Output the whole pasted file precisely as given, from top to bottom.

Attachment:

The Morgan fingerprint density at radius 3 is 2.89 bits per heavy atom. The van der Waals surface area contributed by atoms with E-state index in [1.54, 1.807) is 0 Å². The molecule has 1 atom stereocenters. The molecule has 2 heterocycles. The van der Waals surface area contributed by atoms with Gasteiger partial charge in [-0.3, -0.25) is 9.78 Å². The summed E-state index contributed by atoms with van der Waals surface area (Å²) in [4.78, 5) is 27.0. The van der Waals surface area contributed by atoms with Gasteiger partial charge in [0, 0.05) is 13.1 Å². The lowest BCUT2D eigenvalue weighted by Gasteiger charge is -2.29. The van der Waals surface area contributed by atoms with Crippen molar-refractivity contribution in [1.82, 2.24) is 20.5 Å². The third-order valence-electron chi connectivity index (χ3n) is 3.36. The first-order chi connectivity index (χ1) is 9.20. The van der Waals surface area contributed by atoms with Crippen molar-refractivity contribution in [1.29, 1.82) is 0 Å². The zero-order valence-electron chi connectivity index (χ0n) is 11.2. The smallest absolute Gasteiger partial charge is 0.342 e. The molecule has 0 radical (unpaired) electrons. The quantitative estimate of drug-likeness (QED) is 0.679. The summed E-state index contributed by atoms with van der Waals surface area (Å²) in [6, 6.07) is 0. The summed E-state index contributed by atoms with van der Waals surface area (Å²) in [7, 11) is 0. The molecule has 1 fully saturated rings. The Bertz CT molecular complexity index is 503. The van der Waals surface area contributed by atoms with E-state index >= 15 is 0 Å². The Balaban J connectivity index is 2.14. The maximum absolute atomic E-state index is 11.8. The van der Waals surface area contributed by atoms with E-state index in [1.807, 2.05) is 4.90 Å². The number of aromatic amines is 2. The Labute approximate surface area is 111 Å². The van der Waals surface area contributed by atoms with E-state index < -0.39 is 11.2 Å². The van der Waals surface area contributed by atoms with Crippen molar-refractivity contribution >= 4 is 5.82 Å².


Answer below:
The Morgan fingerprint density at radius 3 is 2.89 bits per heavy atom. The van der Waals surface area contributed by atoms with E-state index in [1.54, 1.807) is 0 Å². The molecule has 1 atom stereocenters. The molecule has 2 heterocycles. The van der Waals surface area contributed by atoms with Gasteiger partial charge in [-0.3, -0.25) is 9.78 Å². The summed E-state index contributed by atoms with van der Waals surface area (Å²) in [4.78, 5) is 27.0. The van der Waals surface area contributed by atoms with Gasteiger partial charge in [0, 0.05) is 13.1 Å². The lowest BCUT2D eigenvalue weighted by Gasteiger charge is -2.29. The van der Waals surface area contributed by atoms with Crippen molar-refractivity contribution in [1.82, 2.24) is 20.5 Å². The third-order valence-electron chi connectivity index (χ3n) is 3.36. The first-order chi connectivity index (χ1) is 9.20. The van der Waals surface area contributed by atoms with Crippen molar-refractivity contribution in [1.29, 1.82) is 0 Å². The zero-order valence-electron chi connectivity index (χ0n) is 11.2. The smallest absolute Gasteiger partial charge is 0.342 e. The molecule has 0 radical (unpaired) electrons. The quantitative estimate of drug-likeness (QED) is 0.679. The summed E-state index contributed by atoms with van der Waals surface area (Å²) in [6, 6.07) is 0. The summed E-state index contributed by atoms with van der Waals surface area (Å²) in [7, 11) is 0. The molecule has 1 fully saturated rings. The Bertz CT molecular complexity index is 503. The van der Waals surface area contributed by atoms with E-state index >= 15 is 0 Å². The Balaban J connectivity index is 2.14. The maximum absolute atomic E-state index is 11.8. The van der Waals surface area contributed by atoms with E-state index in [1.807, 2.05) is 4.90 Å². The number of aromatic amines is 2. The Labute approximate surface area is 111 Å². The van der Waals surface area contributed by atoms with E-state index < -0.39 is 11.2 Å². The van der Waals surface area contributed by atoms with Crippen molar-refractivity contribution >= 4 is 5.82 Å².